Interesting Facts

7 Things to Know About Pregnancy Discrimination

Pregnancy discrimination can manifest in the workplace if a pregnant employee is treated differently than other employees simply because they are pregnant. According to the National Partnership Organization, 70% of pregnant women were employed out of 2.8 million pregnant women each year. And 1 in 5 mothers, or about 20%, say they have experienced pregnancy discrimination in the workplace.

San Diego pregnancy discrimination lawyer Frank Clowney III has compiled a comprehensive list of individuals who may be eligible to file a claim for pregnancy discrimination. This includes employees, job candidates, temporary workers, and interns. In this particular type of claim, the evidence is not often straightforward, and in numerous instances, individuals must persuade the court of discrimination by presenting circumstantial evidence.

The University of Massachusetts Amherst states that the majority of cases resulted in no benefits for the employee, which is why it is so important to work with an employment attorney for a greater chance of success.

Learn these 7 things about pregnancy discrimination to protect your rights, how it may affect your career trajectory, and how to recognize and address discriminatory practices.

Legal Protections for Pregnant Employees

As a pregnant employee, you have legal rights that protect you from discrimination at work. These protections are there to make sure you won’t be treated unfairly due to your pregnancy status. According to a discrimination attorney, Jeffrey D. Fulton, under the Pregnancy Discrimination Act (PDA), it’s illegal for employers to discriminate against you based on pregnancy, childbirth, or related medical conditions. This means you can’t be passed over for promotions, demoted, or terminated because you’re pregnant.

Also, the Family and Medical Leave Act (FMLA) gives eligible employees up to 12 weeks of unpaid leave for medical reasons, including pregnancy and childbirth. This lets you take time off for prenatal care, delivery, and recovery without risking your job security. Your employer is also required to provide reasonable accommodations for pregnancy-related conditions like modified work duties or schedules, as long as it doesn’t create undue hardship for the company.

Signs of Pregnancy Discrimination

In the workplace, pregnancy discrimination can come in the form of subtle actions or overt behaviors that disadvantage pregnant employees. One sign to watch for is being treated differently after announcing your pregnancy, such as suddenly being excluded from important meetings or projects.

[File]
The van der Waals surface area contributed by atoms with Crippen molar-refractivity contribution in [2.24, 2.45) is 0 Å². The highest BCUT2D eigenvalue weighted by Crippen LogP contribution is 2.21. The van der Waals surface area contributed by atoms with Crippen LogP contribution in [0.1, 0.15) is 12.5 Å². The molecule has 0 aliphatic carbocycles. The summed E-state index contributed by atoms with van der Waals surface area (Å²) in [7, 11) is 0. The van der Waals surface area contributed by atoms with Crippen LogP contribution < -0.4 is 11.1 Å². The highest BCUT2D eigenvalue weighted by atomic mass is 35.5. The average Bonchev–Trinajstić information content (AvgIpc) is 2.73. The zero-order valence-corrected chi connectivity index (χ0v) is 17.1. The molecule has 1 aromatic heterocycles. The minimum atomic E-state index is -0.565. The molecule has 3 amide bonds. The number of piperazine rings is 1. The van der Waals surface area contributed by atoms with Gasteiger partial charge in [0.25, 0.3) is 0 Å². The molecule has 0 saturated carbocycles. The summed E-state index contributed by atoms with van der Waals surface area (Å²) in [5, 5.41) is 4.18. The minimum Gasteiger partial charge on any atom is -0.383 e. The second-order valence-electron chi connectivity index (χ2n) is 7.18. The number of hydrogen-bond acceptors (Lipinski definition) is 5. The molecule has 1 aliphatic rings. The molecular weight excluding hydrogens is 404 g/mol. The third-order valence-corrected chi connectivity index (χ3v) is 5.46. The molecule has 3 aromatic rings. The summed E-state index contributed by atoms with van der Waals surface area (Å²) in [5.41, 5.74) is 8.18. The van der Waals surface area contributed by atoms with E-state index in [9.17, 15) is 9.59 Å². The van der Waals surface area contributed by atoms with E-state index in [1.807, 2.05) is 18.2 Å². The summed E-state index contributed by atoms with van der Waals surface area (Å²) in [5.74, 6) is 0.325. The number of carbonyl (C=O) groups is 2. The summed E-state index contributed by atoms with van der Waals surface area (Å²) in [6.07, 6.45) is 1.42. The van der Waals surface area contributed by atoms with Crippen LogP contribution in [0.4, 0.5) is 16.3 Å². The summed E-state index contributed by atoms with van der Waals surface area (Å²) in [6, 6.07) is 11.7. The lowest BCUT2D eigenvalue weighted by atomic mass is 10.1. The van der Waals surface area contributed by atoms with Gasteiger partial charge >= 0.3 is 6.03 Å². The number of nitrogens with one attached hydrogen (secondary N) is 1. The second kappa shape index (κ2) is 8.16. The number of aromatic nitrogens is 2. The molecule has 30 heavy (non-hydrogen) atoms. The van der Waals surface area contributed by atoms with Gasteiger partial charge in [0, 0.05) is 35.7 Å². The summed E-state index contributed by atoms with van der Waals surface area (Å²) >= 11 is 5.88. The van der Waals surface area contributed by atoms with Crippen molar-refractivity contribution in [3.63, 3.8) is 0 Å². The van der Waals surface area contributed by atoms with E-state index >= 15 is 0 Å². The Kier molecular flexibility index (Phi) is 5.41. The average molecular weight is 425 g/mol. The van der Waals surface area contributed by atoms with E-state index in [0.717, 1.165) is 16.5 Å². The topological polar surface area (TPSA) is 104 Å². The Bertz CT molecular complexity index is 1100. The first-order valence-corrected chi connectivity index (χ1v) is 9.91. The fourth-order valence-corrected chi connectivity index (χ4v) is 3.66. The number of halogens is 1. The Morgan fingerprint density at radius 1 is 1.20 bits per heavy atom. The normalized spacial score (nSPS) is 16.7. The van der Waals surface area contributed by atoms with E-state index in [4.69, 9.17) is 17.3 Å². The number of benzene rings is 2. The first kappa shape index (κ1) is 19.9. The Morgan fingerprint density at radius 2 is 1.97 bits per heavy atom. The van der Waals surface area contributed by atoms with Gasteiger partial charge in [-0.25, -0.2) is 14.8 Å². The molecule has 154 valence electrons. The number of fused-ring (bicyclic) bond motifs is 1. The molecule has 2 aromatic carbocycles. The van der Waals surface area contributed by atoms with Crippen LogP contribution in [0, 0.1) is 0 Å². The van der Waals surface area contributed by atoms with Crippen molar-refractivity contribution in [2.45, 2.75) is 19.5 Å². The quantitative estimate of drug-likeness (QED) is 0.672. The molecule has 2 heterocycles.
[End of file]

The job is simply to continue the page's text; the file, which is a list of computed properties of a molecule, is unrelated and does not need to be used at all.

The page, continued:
Another red flag is receiving negative performance reviews or being passed over for promotions once your pregnancy becomes known. Employers may also make comments about your commitment or ability to perform your job while pregnant, suggesting they doubt your capabilities.

Being denied reasonable accommodations, like a modified work schedule or time off for medical appointments related to your pregnancy, could indicate discrimination. If you notice a pattern of being treated unfairly compared to your non-pregnant colleagues, document these instances and consider seeking guidance from HR or a legal professional to help you address the discrimination better.

Impact on Career Advancement

When employers unfairly treat pregnant employees, they’ll miss promotions, get fewer opportunities for skill development, and be excluded from important projects. This type of discrimination can stall career progression, which may hurt your long-term professional growth and earning potential.


Being passed over for promotions or not being considered for challenging assignments due to pregnancy discrimination can slow down your career progression. It can create a sense of being undervalued and overlooked, which can affect your confidence and motivation at work. Also, if you aren’t given the chance to improve your skills or take on new responsibilities because of discrimination, it can limit your ability to compete for higher-level positions in the future.

To combat the negative impact of pregnancy discrimination on your career advancement, you must know your rights and seek support from HR or legal resources if you believe you’re being unfairly treated. Addressing discrimination early on can help you protect your career progression and receive equal opportunities for growth at work.

Maternity Leave Rights